A former Commonwealth soldier with post-traumatic stress disorder has been taken into an immigration detention so he can be deported to Jamaica.
The family of Twane Morgan say he knows no one in Jamaica and believe his deportation will lead to a serious decline in his mental health, as well as leaving his five children, who are all British, without a father.
His oldest son Romarni, 13, told Sky News he is worried about his father who is now “all on his own” and extremely distressed in Colnbrook detention centre in Middlesex.
The teenager said Mr Morgan, who “burst into tears” when he spoke to him on the phone from the detention centre, has “always been there” for him.
“I want him to be part of my life,” he said. “I think it would be good for me to grow up with my mum and my dad.”
Mr Morgan has been battling a deportation order for more than six years, after serving a prison term for stabbing his ex-partner’s father who attacked him with a hammer while the pair were drinking.
He had previously joined the British Army in 2004, and completed two tours of Afghanistan before being discharged with PTSD.
Mr Morgan told Sky News that he “got no help at all” after being discharged from the army, despite suffering from flashbacks and being diagnosed with bipolar disorder after seeing a friend killed in front of him.
With all appeal routes exhausted, his family are now making a plea that the Home Office allow him to stay on compassionate grounds, and have started a petition to gather support.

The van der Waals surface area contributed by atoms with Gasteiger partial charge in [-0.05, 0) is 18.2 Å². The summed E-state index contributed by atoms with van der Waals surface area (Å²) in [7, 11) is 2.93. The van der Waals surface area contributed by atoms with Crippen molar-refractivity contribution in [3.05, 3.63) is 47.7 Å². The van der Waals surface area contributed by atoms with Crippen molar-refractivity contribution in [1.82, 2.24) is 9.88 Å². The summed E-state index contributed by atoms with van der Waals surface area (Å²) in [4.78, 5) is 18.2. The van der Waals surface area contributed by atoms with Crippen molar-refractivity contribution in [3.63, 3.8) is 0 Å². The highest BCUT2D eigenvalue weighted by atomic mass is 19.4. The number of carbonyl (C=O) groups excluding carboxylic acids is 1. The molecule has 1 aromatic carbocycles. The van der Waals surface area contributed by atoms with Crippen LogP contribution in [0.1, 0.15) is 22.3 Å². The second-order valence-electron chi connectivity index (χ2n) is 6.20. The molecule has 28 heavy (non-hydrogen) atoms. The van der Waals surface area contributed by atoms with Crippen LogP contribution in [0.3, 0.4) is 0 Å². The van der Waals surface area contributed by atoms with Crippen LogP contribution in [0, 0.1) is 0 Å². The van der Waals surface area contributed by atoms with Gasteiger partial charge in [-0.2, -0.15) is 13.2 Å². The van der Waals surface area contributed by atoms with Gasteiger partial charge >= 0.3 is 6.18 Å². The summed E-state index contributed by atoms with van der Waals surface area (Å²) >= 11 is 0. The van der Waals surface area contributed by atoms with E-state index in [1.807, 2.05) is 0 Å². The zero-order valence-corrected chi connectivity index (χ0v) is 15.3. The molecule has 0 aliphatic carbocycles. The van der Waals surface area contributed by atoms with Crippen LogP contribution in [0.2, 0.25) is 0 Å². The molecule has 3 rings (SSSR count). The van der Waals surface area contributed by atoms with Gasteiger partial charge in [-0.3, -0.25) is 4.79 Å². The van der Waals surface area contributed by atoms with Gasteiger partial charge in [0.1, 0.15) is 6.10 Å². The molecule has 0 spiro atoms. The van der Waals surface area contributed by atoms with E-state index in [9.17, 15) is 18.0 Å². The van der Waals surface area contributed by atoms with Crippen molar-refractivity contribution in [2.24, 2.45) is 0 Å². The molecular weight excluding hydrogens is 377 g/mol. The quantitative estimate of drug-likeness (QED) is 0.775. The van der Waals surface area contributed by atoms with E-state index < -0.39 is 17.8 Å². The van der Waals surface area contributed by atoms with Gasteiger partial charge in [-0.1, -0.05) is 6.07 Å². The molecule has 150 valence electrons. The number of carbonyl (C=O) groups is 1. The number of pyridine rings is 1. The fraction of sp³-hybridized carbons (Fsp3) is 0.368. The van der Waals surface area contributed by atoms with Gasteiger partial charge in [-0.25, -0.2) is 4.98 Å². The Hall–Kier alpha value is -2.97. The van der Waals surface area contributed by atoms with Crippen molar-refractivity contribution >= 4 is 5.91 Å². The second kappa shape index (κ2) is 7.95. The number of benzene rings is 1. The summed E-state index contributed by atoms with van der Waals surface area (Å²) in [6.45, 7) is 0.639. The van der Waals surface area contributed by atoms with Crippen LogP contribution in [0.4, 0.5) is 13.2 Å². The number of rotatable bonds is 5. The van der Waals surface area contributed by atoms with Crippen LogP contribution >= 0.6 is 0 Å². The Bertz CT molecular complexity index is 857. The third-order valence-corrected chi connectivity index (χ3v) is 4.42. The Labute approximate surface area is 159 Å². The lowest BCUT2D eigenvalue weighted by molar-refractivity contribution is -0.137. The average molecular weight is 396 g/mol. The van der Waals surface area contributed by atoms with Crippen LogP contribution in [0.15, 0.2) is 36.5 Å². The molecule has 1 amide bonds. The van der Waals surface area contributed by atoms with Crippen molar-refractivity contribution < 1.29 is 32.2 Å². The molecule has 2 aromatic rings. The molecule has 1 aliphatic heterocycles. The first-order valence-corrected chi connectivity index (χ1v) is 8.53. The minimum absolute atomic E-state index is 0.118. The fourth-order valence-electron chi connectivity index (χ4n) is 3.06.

“We’re just asking for their discretion. He’s sorry for the crime that he committed,” Mr Morgan’s sister Tenisha said.
“We believe if he had got treatment from the army he could have lived a normal life. His crime was aggravated by PTSD: he couldn’t cope.”
Speaking to Sky News before he was detained, Mr Morgan said he would have “nowhere to live” in Jamaica.
“I feel let down because I served in the army I put my life on the line,” he said.
Under government policy, any foreign national who has served more than one year in prison is automatically liable for deportation, which is seen to be in the public interest.
Commenting on Mr Morgan’s case before he was detained, the Home Office reiterated its policy.
“Foreign nationals who abuse our hospitality by committing crimes in the UK should be in no doubt of our determination to deport them,” a spokesperson said.
“We have removed nearly 45,800 foreign offenders since 2010.”